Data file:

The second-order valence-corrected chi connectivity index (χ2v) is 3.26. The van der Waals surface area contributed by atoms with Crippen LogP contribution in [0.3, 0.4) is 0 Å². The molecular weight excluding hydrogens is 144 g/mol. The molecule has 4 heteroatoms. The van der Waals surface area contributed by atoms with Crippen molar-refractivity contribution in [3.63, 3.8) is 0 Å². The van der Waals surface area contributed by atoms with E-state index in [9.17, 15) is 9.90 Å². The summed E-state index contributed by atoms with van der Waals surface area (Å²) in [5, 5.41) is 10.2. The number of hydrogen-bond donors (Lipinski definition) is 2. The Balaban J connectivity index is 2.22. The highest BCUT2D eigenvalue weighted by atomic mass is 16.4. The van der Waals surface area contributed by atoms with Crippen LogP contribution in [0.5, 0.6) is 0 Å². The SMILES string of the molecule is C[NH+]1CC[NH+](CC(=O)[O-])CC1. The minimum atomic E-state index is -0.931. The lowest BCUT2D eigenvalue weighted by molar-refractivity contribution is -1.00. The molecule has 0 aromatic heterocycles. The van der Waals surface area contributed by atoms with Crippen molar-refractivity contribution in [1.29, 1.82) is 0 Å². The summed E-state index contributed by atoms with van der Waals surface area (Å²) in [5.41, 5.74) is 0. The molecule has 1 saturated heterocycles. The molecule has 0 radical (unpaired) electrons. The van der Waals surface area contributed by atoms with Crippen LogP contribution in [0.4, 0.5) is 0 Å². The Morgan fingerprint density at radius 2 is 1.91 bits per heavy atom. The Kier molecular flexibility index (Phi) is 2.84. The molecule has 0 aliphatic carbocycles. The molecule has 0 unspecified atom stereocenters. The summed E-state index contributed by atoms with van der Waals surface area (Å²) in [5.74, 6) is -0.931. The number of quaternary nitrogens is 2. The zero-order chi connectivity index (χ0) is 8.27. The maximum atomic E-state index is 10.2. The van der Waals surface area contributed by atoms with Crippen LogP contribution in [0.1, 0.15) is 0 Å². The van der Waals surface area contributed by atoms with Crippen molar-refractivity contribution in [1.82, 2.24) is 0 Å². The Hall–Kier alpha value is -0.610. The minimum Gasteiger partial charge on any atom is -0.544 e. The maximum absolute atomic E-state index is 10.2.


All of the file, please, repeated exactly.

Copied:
The second-order valence-corrected chi connectivity index (χ2v) is 3.26. The van der Waals surface area contributed by atoms with Crippen LogP contribution in [0.3, 0.4) is 0 Å². The molecular weight excluding hydrogens is 144 g/mol. The molecule has 4 heteroatoms. The van der Waals surface area contributed by atoms with Crippen molar-refractivity contribution in [3.63, 3.8) is 0 Å². The van der Waals surface area contributed by atoms with E-state index in [9.17, 15) is 9.90 Å². The summed E-state index contributed by atoms with van der Waals surface area (Å²) in [5, 5.41) is 10.2. The number of hydrogen-bond donors (Lipinski definition) is 2. The Balaban J connectivity index is 2.22. The highest BCUT2D eigenvalue weighted by atomic mass is 16.4. The van der Waals surface area contributed by atoms with Crippen LogP contribution in [0.5, 0.6) is 0 Å². The SMILES string of the molecule is C[NH+]1CC[NH+](CC(=O)[O-])CC1. The minimum atomic E-state index is -0.931. The lowest BCUT2D eigenvalue weighted by molar-refractivity contribution is -1.00. The molecule has 0 aromatic heterocycles. The van der Waals surface area contributed by atoms with Crippen molar-refractivity contribution in [1.29, 1.82) is 0 Å². The summed E-state index contributed by atoms with van der Waals surface area (Å²) in [5.41, 5.74) is 0. The molecule has 1 saturated heterocycles. The molecule has 0 radical (unpaired) electrons. The van der Waals surface area contributed by atoms with Crippen LogP contribution in [0.4, 0.5) is 0 Å². The Morgan fingerprint density at radius 2 is 1.91 bits per heavy atom. The Kier molecular flexibility index (Phi) is 2.84. The molecule has 0 aliphatic carbocycles. The molecule has 0 unspecified atom stereocenters. The summed E-state index contributed by atoms with van der Waals surface area (Å²) in [5.74, 6) is -0.931. The number of quaternary nitrogens is 2. The zero-order chi connectivity index (χ0) is 8.27. The maximum atomic E-state index is 10.2. The van der Waals surface area contributed by atoms with Crippen LogP contribution in [0.1, 0.15) is 0 Å². The van der Waals surface area contributed by atoms with Crippen molar-refractivity contribution in [1.82, 2.24) is 0 Å². The Hall–Kier alpha value is -0.610. The minimum Gasteiger partial charge on any atom is -0.544 e. The maximum absolute atomic E-state index is 10.2.